It’s no secret that eBay, the owner of online payment service PayPal, wants to take on the credit card industry. The company recently announced a new partnership with retailers such as Home Depot and Starbucks to allow customers to pay for their purchases with their PayPal account.
In what may have been the biggest move in credit cards and payment processing this year, PayPal reached a deal with Discover to use its network to expand into millions of new merchants.
Under the terms of the deal, merchants will pay PayPal a processing fee when a customer uses his or her PayPal account to make a purchase. Some of the cash will be split with Discover, the company that provides the network to process the payments. PayPal will keep the remainder.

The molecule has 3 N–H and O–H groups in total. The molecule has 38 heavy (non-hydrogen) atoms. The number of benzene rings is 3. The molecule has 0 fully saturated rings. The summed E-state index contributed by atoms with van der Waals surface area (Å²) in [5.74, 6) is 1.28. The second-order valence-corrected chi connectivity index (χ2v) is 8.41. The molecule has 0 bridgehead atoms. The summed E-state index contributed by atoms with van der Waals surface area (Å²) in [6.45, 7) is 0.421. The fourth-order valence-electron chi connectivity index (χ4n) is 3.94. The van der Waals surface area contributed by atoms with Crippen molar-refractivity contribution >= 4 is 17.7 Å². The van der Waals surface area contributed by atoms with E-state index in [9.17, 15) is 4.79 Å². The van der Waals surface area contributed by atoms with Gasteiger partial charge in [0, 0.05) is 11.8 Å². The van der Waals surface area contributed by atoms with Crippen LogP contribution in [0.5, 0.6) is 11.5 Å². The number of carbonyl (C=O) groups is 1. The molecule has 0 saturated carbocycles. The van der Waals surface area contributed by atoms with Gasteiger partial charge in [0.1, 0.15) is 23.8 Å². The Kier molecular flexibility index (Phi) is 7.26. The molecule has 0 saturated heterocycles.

In effect, PayPal will soon begin to issue its own debit cards that are Discover branded. The debit cards will be accepted anywhere that a Discover card can be used as a form of payment. The move challenges the traditional business of payment processing. In the past, payment processors have been wary of extending their networks to other financiers, banks, and credit card issuers.
What is unique about the new program is that a PayPal account is often connected to a user’s bank account. In the event a customer’s PayPal account is underfunded, funds can be transferred automatically from an attached bank account to fund the PayPal purchase. This gives PayPal an edge in providing what may soon become a new rewards debit card. Under a new change to the debit card space, debit card processing fees are capped. However, PayPal’s plan may allow for higher fees for merchants, which opens the possibility for PayPal to extend a rewards program to its most loyal users.
The move comes one year after Square, a startup backed by one of the many founders of Twitter, agreed to partner with Visa to process payments. A relationship between PayPal and Discover is just one of the many ways eBay intends to make a business out of quasi-credit transactions.